With the promotional poster depicting a picture of a woman holding the hand of an oversized football player leading him onto the field, the movie “The Blind Side” made skeptics of moviegoers. Challenged by most energy-packed movies that hit the screens in 2009, the movie at hind sight did not do much visual stimulation. However, being a movie that faithfully represents the real life experience of famed football star Michael Oher, it did not fail to raise a lot of eyebrows from both movie fans and critics. The fact that it is a success story of an African American who did good in life despite a tragic background did much for the marketing aspect. But what spurred the most intrigue and added to the mass appeal of the movie is the fact that the this African American kid was adopted by a family, the Touhys, who were white-skinned Americans. This well-off family composed by the socialite mother, a father who owns a chain of fastfood restaurants, the cheerleader daughter and an energized young son became Michael's family who geared him towards being a successful footbal player, erasing the painful past that affected his outlook in life.One cannot help but speculate on the possibilty that this is another movie that would be embracing social class and race as a central theme. One only has to see the movie and absorb as well as digest it well enough for one to realize that it tackles something simple, something that everyone is most familiar to. Love and family. The Blind Side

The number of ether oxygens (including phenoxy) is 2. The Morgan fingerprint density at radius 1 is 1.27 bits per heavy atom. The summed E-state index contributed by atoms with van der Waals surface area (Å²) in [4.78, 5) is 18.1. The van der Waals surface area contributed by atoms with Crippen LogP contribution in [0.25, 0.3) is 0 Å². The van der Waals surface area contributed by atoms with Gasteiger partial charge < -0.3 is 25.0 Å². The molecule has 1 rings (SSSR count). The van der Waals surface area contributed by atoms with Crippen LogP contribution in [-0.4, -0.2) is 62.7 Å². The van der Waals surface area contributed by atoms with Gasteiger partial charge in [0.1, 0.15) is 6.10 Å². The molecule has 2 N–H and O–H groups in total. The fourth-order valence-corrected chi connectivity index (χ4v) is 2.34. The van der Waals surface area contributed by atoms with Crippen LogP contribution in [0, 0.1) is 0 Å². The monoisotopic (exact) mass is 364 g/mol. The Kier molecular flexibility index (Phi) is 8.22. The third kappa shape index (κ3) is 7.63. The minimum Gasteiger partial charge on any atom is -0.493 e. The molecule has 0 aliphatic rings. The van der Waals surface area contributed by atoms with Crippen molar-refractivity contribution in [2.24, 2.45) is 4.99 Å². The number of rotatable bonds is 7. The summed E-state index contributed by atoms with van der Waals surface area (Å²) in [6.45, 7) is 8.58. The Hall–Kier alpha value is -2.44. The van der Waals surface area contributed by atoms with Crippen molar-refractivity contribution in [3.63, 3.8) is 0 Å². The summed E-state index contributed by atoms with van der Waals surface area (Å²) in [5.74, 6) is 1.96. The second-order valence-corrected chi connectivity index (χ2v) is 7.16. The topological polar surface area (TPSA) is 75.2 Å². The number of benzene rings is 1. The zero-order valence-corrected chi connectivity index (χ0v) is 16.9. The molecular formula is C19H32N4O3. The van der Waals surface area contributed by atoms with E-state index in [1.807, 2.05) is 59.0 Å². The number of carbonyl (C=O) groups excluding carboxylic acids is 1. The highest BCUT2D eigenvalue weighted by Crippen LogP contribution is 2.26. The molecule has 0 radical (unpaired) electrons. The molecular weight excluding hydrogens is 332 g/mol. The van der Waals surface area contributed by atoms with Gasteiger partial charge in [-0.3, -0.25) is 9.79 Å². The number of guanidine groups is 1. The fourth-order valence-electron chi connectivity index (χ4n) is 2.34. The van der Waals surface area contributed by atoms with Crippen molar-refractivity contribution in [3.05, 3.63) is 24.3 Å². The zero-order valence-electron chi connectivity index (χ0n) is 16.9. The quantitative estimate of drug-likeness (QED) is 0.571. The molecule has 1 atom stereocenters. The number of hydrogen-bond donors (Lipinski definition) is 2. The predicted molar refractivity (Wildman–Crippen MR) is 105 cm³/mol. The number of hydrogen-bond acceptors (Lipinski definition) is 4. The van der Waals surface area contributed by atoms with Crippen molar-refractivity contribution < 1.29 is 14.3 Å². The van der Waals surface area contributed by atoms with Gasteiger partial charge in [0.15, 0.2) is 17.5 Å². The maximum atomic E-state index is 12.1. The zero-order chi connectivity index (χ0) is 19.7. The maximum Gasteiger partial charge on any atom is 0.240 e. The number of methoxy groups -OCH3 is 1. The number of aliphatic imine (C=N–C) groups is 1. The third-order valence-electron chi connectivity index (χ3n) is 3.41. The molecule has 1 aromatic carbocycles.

The movie ends with a monologue done by Leigh Anne Tuohy, potrayed by Sandra Bullock, which actually sums up the main idea of the film. This is an excerpt from the dialogue delivered by the character of Bullock at the closing part of the movie,” I read a story the other day about a kid from the projects...in and out of foster care...killed in a gang fight...superb athletic skills...life would have been different...21 years old the day he died...it could have been anyone. It could have been my son...
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